Becoming the first art director for the US Secret Service was never something I had on my dream list. I was working as an illustrator in the graphics branch of the National Photographic Interpretation Center. I had been there only a year when a friend called from the personnel department of the Secret Service. She mentioned that a new vacancy had just been approved for someone to start a graphics department for the Service and thought I’d be the perfect candidate for the job. I could not believe it. Here I was, a 26-year-old junior artist, being offered the chance of a lifetime. I could not have responded more quickly or more enthusiastically for a chance to interview. My friend on the telephone asked me just one question, “Do you still have a beard?” I answered in the affirmative and she quickly responded, “They won’t even talk to you.” My friend had called on a Friday and my interview with the Secret Service was scheduled for the following Monday morning. I asked my branch chief, Chuck L., for that morning off. When I returned to work after the interview that Monday afternoon, Chuck looked at me, clean shaved and in a three-piece blue suit standing in front of his desk, and with a half-smile said, “Hope you get the job.” The Interview  In 1968, the US Secret Service had its headquarters located at 1800 G Street, NW, in Washington, DC. They occupied three floors of a high- rise office building with a bank on the ground floor. The building was just two blocks from the Old Executive Office Building which stands adjacent to the White House. My interview that Monday morning took place in the office of Leon S., a retired Air Force photographer; the only photographer working for the Secret Service at the time. His small office was furnished with a desk, chair and file cabinet. Against the back wall was a small wooden drafting table covered with papers, Illustration boards, and sheets of dry-transfer type. As soon as we entered Leon’s office, I immediately recognized the familiar smells of a photo lab. Acidic acid, a universal photo chemical, gave every lab the distinctive air of vinegar. I sat in front of Leon’s desk and the interview proceeded like most others. We talked about my experiences in graphics and art, my military service, the history of the Secret Service, and the larger roll photography was playing in law enforcement. Leon pointed out the drafting table and mentioned he was too busy with his photo assignments to tackle the growing graphic needs of the organization. Besides, he didn’t really have the graphics experience to get the art requests done quickly and professionally. The interview went on for about an hour. I was extremely excited about getting the opportunity to plan and build a graphics department from scratch. Every artist or illustrator dreams of having his or her own studio.  I knew I really wanted the job, but with my limited experience and education, I wasn’t sure I had much of a chance. Then Leon asked the perfect question. “Paul, what one thing could you say that would make me choose you over the other candidates applying for this position?” Maybe it was the fact that I had nothing to lose. Maybe it was my Marine Corps training. Maybe it was just that wise guy in me trying to come up with a great punch line. Whatever the reason, I leaned forward, looked Leon in the eye, and with all the conviction I could muster said, “You will never stump me.” Silence. Then Leon asked, “What did you say?” “You will never stump me,” I repeated. “Whatever graphics problem you give me, I will come up with an acceptable solution. You will never stump me.” Leon gabbed a pipe from the rack on his desk, leaned back in his chair, tapped some tobacco into the bowl and lit up. He took a couple of puffs and then said he had never gotten that kind of response from an interviewee before. He said he would think about what we had discussed and would get back to me in two weeks. We shook hands and I left, still no more sure of my chances in getting the job than when I had walked in. As a matter of act, I thought I had gone over the line and blew it. Two weeks later, a personnel officer from the Secret Service called to tell me that I had been chosen for the position. I couldn’t believe it. I was ecstatic. She continued by saying that I would need to go though another background check before I could be hired. The Secret Service did not accept background investigations from other government agencies; even those from the CIA. I could wait as long as it would take. This was a dream come true. From the Elite to the Elite I would be hired into the Intelligence Division of the Secret Service. They handled all of the incoming phone calls to the White House, threat letters to the President and other government officials, and “unofficial” visitors who would show up at the White House gate, wanting to speak to the President. They were involved with intelligence gathering and threat assessments regarding the President, first family, and top government officials. The Intelligence Division was the place to be in 1968. The Secret Service, a part of The Department of the Treasury, was one of the smallest law enforcement agencies in the federal government. As such, most supervisors and special-agents-in-charge, or SAICs, were pragmatic managers. Paperwork was minimal, security was tight but informal, and employees were expected to think independently; solving problems on their own. There was no time for hand-holding. The typical, bureaucratic office meeting was rare. I noted immediately the strong camaraderie and get-it-done attitude of agents and staff in the Service. I had joined the Marine Corps of the federal government. Both had the same esprit de corps and dedication to duty. Oorah!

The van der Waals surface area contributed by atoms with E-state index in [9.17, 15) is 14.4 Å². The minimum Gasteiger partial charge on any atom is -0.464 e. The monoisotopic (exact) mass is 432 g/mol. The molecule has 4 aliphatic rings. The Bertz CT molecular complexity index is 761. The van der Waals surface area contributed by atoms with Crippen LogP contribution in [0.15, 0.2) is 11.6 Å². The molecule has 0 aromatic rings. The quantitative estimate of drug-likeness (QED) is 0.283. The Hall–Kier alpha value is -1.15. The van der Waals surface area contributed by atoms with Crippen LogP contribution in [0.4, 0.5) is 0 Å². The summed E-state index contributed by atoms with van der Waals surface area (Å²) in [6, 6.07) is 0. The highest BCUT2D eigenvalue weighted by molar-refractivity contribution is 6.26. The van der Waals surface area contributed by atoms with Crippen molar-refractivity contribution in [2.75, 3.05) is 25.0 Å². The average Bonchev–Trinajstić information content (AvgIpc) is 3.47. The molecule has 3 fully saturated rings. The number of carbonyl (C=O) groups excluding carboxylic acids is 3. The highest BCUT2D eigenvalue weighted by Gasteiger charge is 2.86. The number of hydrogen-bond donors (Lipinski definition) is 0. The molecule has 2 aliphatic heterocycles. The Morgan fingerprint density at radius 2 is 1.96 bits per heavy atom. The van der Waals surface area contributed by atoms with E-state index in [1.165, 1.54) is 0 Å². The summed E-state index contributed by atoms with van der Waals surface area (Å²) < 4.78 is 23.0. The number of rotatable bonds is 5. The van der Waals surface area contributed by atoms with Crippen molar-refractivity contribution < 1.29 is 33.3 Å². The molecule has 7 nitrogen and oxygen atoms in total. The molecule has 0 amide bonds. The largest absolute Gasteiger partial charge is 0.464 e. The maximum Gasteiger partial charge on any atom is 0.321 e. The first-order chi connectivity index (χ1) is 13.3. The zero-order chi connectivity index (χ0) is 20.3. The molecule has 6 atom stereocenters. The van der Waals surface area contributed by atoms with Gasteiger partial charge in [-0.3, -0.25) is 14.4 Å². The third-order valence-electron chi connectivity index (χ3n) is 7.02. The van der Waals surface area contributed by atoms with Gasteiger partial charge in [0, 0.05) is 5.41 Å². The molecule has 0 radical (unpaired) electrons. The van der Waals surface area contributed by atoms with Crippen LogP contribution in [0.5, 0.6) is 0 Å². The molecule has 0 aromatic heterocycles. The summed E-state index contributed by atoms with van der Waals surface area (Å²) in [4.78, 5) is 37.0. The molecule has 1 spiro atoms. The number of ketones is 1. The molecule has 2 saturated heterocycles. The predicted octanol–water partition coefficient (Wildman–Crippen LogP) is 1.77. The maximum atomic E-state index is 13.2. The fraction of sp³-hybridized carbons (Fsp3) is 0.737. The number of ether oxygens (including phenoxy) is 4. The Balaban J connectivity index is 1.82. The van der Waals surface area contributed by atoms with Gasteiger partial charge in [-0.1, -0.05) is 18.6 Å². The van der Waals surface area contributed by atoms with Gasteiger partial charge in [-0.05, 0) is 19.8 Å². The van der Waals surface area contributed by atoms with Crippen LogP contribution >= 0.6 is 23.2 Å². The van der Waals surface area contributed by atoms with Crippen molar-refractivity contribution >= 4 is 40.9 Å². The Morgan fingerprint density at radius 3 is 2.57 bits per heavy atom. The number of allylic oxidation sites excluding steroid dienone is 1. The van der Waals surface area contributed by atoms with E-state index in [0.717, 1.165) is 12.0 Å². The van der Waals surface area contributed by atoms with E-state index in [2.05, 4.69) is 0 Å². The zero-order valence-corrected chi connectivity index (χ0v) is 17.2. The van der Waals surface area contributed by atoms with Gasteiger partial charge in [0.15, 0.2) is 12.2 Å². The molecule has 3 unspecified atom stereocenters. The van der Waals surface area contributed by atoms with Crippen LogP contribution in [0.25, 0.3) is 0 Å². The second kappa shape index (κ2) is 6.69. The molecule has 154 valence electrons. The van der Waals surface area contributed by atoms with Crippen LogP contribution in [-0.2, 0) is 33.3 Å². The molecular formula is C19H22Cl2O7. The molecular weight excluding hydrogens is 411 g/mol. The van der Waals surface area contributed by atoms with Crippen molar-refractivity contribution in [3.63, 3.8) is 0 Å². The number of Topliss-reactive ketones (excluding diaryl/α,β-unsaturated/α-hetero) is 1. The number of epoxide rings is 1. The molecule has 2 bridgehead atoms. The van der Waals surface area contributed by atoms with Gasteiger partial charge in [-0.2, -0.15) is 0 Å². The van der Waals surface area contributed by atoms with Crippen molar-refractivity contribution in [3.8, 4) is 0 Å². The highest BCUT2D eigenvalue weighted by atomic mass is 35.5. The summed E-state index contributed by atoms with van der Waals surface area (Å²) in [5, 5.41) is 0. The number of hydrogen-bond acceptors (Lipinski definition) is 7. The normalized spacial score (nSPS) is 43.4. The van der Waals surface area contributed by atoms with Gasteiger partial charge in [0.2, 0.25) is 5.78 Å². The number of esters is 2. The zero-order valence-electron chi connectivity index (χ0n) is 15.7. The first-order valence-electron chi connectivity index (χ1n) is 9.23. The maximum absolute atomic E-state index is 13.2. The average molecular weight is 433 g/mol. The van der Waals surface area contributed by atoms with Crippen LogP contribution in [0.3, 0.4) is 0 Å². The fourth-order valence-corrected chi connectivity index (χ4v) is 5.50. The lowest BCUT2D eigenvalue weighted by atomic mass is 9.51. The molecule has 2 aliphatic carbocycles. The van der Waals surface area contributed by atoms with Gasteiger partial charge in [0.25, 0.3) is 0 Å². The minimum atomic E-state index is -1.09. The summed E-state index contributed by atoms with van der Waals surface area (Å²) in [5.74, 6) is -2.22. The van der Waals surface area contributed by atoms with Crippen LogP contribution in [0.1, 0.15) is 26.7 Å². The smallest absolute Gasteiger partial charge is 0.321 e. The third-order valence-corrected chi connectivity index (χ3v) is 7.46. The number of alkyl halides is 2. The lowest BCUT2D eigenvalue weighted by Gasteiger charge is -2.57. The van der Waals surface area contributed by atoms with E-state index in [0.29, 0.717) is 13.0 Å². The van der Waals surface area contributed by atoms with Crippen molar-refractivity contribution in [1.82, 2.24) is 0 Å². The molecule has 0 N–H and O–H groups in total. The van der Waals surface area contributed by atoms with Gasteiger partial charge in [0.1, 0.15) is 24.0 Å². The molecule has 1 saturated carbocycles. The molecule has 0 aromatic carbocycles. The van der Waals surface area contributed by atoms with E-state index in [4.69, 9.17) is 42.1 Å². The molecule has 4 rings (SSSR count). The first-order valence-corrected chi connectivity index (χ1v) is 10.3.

In 1863, it was estimated that three out of every five US currency notes in circulation were counterfeit. There was no federally printed and issued currency. Many banks, large and small, designed and printed their own money. With one note looking different than the next, there was no easy way anyone could identify genuine from counterfeit currency. Hugh McCulloch, the Secretary of the Treasury needed a department of agents to suppress counterfeit currency. Some historians believe Secretary McCulloch received verbal  authorization to start his “secret service” from President Abraham Lincoln on April 14, 1865, the same day the President and his wife were to attend a play at Ford’s Theater, featuring John Wilkes Booth. Until 1901, the Secret Service was tasked with preventing the counterfeiting of currency, both paper and coin; gold and silver bars, and U. S. stamps. They did some part-time protecting of President Grover Cleveland, but not until 1902, a year after President William McKinley’s assassination, were they chartered to give full- time protection of the President. Even then, the protective detail assigned to the White House was only two agents. In 1908, the Secret Service was transfered to the Department of Justice and became the nucleus for what is now the Federal Bureau of Investigation, or FBI. By 1915, the Secret Service was back with the Department of the Treasury investigating espionage in the United States. The White House Police, created in 1922, were placed under the supervision of the Secret Service in 1930. By 1965, the Secret Service was responsible for protecting the president, his immediate family, the president-elect, and the vice-president. Also, they were responsible for the protection of former presidents and their spouses for life and their children until age 16. As a result of Robert Kennedy’s assassination in 1968, Congress authorized the protection major presidential and vice-presiden-tial candidates and nominees. The White House Police was renamed the Executive Protective Service in 1970, and were given the added duties of protecting diplomatic missions in the Washington, D.C. area. A year later, Congress authorized the Secret Service to protect visiting heads of foreign states or governments, or other official guests, as directed. In 1975, the duties of the Executive Protective Service were expanded to include protection of foreign missions located throughout the United States and its territories. Two years later, it was renamed the Secret Ser-vice Uniformed Division. When in 1984, Congress made the fraudulent use of credit and debit cards a federal crime, the Secret Service was tasked with the responsibility of investigating credit and debit card fraud, federal-interest computer fraud, and fraudulent identification doc-uments. By 2001, the Secret Service also was authorized to conduct civil or criminal investigations of federally insured financial institutions, tele- marketing fraud, identity theft, and computer- based crimes. In 2002, the Secret Service was transferred from the Department of the Treasury to the newly formed Department of Homeland Security. As of 2008, the Secret Service has made more than 29,000 criminal arrests for counterfeiting, and cyber and other financial crimes. Ninety- eight percent of the arrests have lead to con- victions. In addition, agents have seized more than $295 million in counterfeit currency and closed financial crime cases where actual loss amounted to $3.7 billion while preventing a potential loss of more than $12 billion. Edited from: Secret Service History
My new, little corner in the world of law enforcement. It would grow into a full studio in a very short time.